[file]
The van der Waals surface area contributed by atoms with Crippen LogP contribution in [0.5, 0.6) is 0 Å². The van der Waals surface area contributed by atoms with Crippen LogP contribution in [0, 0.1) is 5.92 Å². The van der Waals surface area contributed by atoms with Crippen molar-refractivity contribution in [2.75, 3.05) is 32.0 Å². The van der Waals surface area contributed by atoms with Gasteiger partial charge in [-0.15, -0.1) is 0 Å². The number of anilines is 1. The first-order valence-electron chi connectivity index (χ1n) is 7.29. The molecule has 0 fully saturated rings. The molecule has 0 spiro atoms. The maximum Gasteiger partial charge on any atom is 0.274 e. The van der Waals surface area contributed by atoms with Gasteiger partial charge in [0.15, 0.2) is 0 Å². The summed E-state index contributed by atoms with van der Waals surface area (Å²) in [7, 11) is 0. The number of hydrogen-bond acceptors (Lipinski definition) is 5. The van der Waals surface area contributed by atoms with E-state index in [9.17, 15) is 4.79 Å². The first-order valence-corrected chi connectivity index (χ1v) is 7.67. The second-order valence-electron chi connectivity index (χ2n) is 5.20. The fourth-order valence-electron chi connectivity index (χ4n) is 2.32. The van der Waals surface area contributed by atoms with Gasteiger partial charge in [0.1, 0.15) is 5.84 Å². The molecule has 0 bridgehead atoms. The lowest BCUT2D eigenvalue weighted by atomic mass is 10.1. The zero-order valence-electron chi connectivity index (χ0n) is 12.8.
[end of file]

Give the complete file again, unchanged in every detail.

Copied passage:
The van der Waals surface area contributed by atoms with Crippen LogP contribution in [0.5, 0.6) is 0 Å². The van der Waals surface area contributed by atoms with Crippen LogP contribution in [0, 0.1) is 5.92 Å². The van der Waals surface area contributed by atoms with Crippen molar-refractivity contribution in [2.75, 3.05) is 32.0 Å². The van der Waals surface area contributed by atoms with Gasteiger partial charge in [-0.15, -0.1) is 0 Å². The number of anilines is 1. The first-order valence-electron chi connectivity index (χ1n) is 7.29. The molecule has 0 fully saturated rings. The molecule has 0 spiro atoms. The maximum Gasteiger partial charge on any atom is 0.274 e. The van der Waals surface area contributed by atoms with Gasteiger partial charge in [0.15, 0.2) is 0 Å². The summed E-state index contributed by atoms with van der Waals surface area (Å²) in [7, 11) is 0. The number of hydrogen-bond acceptors (Lipinski definition) is 5. The van der Waals surface area contributed by atoms with E-state index in [9.17, 15) is 4.79 Å². The first-order valence-corrected chi connectivity index (χ1v) is 7.67. The second-order valence-electron chi connectivity index (χ2n) is 5.20. The fourth-order valence-electron chi connectivity index (χ4n) is 2.32. The van der Waals surface area contributed by atoms with Gasteiger partial charge in [0.1, 0.15) is 5.84 Å². The molecule has 0 bridgehead atoms. The lowest BCUT2D eigenvalue weighted by atomic mass is 10.1. The zero-order valence-electron chi connectivity index (χ0n) is 12.8.